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Mr.Angry,
Pete pretty much hit on the nose. About the only thing that I can add is from the perspective of a part-timer. I come from a similar employment background as you, although mine is as a construction equipment mechanic that migrated into management.
Pistolsmithing is certainly a skill that you can learn. If you have experience doing woodworking or any craft type endevour that required you to work with straight lines and curved surfaces, you'll have learned things that will help you with some of the hand work, like blending a beavertail. Get a couple of books and video tapes and a project gun. Start with jobs that don't require a ton of tooling (like a beavertail installation) and see how your skills and temper
fit with working on pistols.
I do this part-time, probably 20 hours a week, max. Pistolsmithing pretty much pays for my shooting habit and helps with putting two kids through college. I love the work, but am good enough with a calculator to realize that I can't replace my income from my day job, by pistolsmithing. Hope this helps.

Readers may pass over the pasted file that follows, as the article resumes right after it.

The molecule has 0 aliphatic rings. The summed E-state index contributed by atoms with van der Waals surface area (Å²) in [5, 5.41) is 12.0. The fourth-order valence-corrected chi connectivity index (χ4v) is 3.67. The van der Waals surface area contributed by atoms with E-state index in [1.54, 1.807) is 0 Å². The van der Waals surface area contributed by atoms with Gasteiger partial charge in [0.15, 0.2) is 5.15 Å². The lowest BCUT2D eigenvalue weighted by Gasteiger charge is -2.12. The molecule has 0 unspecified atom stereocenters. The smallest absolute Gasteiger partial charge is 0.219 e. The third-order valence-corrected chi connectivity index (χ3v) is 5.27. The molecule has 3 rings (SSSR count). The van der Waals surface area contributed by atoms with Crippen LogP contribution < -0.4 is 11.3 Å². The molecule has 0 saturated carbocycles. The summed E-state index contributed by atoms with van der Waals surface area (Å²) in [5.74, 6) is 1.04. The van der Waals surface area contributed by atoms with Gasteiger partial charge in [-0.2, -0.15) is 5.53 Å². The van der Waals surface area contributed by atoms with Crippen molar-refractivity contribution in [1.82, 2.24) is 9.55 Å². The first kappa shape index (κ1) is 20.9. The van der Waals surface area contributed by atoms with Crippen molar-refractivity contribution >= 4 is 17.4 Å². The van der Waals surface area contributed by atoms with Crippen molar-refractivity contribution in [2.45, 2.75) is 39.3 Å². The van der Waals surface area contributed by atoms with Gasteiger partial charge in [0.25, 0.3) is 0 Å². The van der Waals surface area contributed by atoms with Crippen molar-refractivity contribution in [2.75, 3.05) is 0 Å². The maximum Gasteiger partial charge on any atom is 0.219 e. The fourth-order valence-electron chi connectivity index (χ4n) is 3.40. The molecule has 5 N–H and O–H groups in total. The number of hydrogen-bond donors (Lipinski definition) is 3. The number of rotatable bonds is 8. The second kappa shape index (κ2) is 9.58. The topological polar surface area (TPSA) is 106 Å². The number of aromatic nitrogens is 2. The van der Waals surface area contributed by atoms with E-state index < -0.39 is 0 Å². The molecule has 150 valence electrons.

Good Luck!
John Harrison
 

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I took one of Jack's 1911 accurizing classes this past summer and found it to be most informative. What I learned that was of most value to me, were techniques that have enabled me to increase the consistency of my accuracy jobs by minimizing the hand fitting to areas where it is really needed.
Check the NRA's web site to see what classes are available to you in your area. There are classes taught at Lassen Community College in Susanville, CA. that should be convenient to you. To get the most out of them, I recommend some experience with the particular gun that will be covered and an open mind.
I'm like catbird, I got started because I couldn't afford to have Wilson, Plaxco or Heinie build me a gun. I don't advertise either, prefering to keep a customer base that I can look "eyeball to eyeball". If you do good work, part-time, you will have all the work that you want, without advertising. I suggest developing a specialty for making a profit, because like Pete said, the trigger jobs on the SKS's and other odd/ unique jobs will kill you

John Harrison

[This message has been edited by Precision Gunworks (edited 11-09-2001).]
 
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